(6) Insecticide seed treatments: Whether or not you choose to use a aphid tolerant hybrid, we strongly recommend the use of an insecticide seed treatment. Poncho, NipSit, Cruiser or Gaucho are your choices. We don’t see a lot of differences between these seed treatments. They all do a good job of providing protection for below-ground insect pests and a few above-ground pests like chinch bugs.
What’s important about it this year is that we have no idea when sugarcane aphids will hit. The past two seasons they have come in very late on our crop, but if they have more favorable conditions — warmer and drier — they could hit grain sorghum early. So these seed insecticide treatments could provide needed protection if the aphids do hit early.
Research on these seed treatments indicate they have value whether or not we have sugarcane aphids, so make sure you get your seed treated!
(7) Plant population: Plant population is important to consider. In general, for irrigated fields we recommend 75,000 plants per acre (final stand), which would be a planting rate of about 90,000 seeds per acre. This would roughly be 6 to 7 pounds of seed per acre (depending on seed size).
For non-irrigated fields, a final plant population of 60,000 plants per acre is recommended (75,000 seeds per acre, approximately 5 pounds of seed per acre).
In plant population work that we have done under irrigated conditions, increasing populations greater than 75,000 plants per acre did not result in any greater yield and increased the risk of late-season lodging. In non-irrigated fields, high plant populations tend to run out of water at the critical heading stage, resulting in lower yields.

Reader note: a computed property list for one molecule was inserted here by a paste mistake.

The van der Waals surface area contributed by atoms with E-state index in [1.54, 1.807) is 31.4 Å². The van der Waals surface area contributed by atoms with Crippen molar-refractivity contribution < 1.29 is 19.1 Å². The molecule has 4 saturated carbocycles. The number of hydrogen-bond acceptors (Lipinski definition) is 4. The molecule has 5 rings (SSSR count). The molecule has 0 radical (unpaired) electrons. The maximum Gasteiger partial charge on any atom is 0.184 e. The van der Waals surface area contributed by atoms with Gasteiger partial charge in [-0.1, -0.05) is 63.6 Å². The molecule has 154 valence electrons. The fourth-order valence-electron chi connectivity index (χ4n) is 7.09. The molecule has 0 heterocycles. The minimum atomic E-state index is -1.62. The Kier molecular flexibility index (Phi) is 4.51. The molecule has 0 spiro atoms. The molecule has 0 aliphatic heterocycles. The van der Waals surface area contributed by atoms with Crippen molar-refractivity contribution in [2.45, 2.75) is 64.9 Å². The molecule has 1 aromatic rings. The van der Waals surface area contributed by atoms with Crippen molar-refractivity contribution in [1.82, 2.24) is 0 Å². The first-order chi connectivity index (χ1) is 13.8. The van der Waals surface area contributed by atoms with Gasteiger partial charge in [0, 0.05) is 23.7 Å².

Grain sorghum has a tremendous ability to compensate for thin stands. In 2015 plant population trials, uniform stands as low as 35,000 plants per acre did not yield more than higher populations. Given grain sorghums ability to tiller and compensate for thins stands, it is generally more desirable to keep a perceived thin stand of early-planted grain sorghum than to replant later in the season, provided plant stands are uniform.
(8) Early-season weed control: Starting off weed-free is critical, so an adequate burndown program or tillage is needed. Immediately after planting, a pre-emergence application of s-metolachlor herbicide should be made for weed control.
There are no “good” grass control options once grass has emerged in grain sorghum, although atrazine or Facet can control very small grass.
It is very important to apply s-metolachlor immediately after planting to avoid grass problems. I generally do not recommend atrazine immediately after planting, especially if planting very early. Cold, wet soil is stressful enough on small grain sorghum and adding atrazine to that scenario can make it tougher.
(9) Early-season nitrogen management: Nitrogen management should be similar to corn. Apply a small amount before or at planting (up to one-third of total N), and then side-dress the remainder nitrogen once plants gets to the 5- to 6-leaf stage. At about the 6-leaf stage, the plant will be entering a rapid growth stage and the plant will need to have the nitrogen available at that time for optimal yields.
Total nitrogen will vary on whether or not the crop will be irrigated, soil type, and yield potential, but generally ranges from 110 units of total nitrogen per acre for non-irrigated silt loam/sandy loam fields to 160 units total nitrogen per acre for the highest yields on irrigated silt loam/sandy loam soils.
Of course, there is more to growing grain sorghum than what I have listed here, but early-season blunders last the whole season. Getting the crop off to a good start is a critical first step for high-yielding and profitable grain sorghum.
Additional sources of grain sorghum information:
Jason Kelley is an Extension Agronomist with the University of Arkansas Division of Agriculture. Contact him by email at [email protected]. Contributing to this report were Gus Lorenz, Nick Seiter, and Glenn Studebaker, Arkansas Extension Entomologists.